Several months ago I published a story on ‘deer’s sixth sense’ in Bowhunter Magazine. That story discussed the fact that animals, including humans, give off energy that other animals can detect.
I was at the Pope and Young Club 50th anniversary Convention in Rochester, MN. It was a fantastic event and as enjoyable a time as I can remember. Anyway, while there a member from the West Coast came up to me and told me how much he agreed with the fact that deer (and elk, etc.) do indeed have a sixth sense. He then went on to say that when he discussed this article with a local wildlife biologist, that person indicated that I had written the article that promoted the new clothes made by the Human Energy Concealment Systems folks to prevent energy detection, just so I could get free clothes. In other words, I wrote the story so that I could get that new product.
There are several points I’d like to make about what that biologist said about this writing biologist. First, at my age, I need more camo clothes like I need a hole in the head. I’ve got more ‘stuff’ than I can ever wear. I used to give things to my University wildlife students, but now that I’ve retired, those clothes just accumulate. Second point. This outdoor writing business is very competitive, but it’s a small world. If you as an outdoor writer make idle statements about guides and hunts, bows, other outdoor products, just so you can get a free item, or hunt, or whatever, and those items or hunts are bad, your name goes down the toilet.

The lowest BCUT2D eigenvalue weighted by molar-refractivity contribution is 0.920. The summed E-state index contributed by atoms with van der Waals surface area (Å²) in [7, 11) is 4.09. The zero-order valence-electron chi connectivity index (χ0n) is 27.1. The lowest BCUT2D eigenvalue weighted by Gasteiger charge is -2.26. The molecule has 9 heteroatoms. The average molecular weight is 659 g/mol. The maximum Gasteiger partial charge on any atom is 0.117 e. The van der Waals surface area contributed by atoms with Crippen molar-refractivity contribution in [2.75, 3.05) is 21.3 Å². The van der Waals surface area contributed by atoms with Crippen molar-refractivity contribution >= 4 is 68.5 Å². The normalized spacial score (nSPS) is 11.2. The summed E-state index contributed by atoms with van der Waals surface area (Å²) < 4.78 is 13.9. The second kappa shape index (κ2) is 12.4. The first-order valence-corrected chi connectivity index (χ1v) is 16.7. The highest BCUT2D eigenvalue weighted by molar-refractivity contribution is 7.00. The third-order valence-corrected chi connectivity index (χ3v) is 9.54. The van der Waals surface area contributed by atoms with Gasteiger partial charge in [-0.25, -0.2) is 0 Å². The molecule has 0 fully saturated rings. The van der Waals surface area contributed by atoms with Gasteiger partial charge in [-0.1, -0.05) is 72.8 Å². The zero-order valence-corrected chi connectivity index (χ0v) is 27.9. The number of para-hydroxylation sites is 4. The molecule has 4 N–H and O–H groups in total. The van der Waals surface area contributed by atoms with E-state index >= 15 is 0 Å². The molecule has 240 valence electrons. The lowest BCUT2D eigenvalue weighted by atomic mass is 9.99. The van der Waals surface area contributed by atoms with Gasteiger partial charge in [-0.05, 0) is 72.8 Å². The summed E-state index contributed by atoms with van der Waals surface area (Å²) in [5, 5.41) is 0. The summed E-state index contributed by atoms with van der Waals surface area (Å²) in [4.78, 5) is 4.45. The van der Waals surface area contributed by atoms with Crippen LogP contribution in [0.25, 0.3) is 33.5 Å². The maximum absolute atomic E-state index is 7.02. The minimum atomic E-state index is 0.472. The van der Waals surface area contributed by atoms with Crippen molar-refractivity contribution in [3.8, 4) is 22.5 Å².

Yes, in the outdoor writing game, your name is your word. If readers learn that they cannot trust what you write, you are finished. I’ve been writing for 41 years, and I work hard to keep my name clean. I can think of several well known outdoor writers that are gone from the printed word because they endorsed products or a guide, that just weren’t worth a salt. Doesn’t mean that everything I write is perfect. But it does mean that I try hard to protect my name.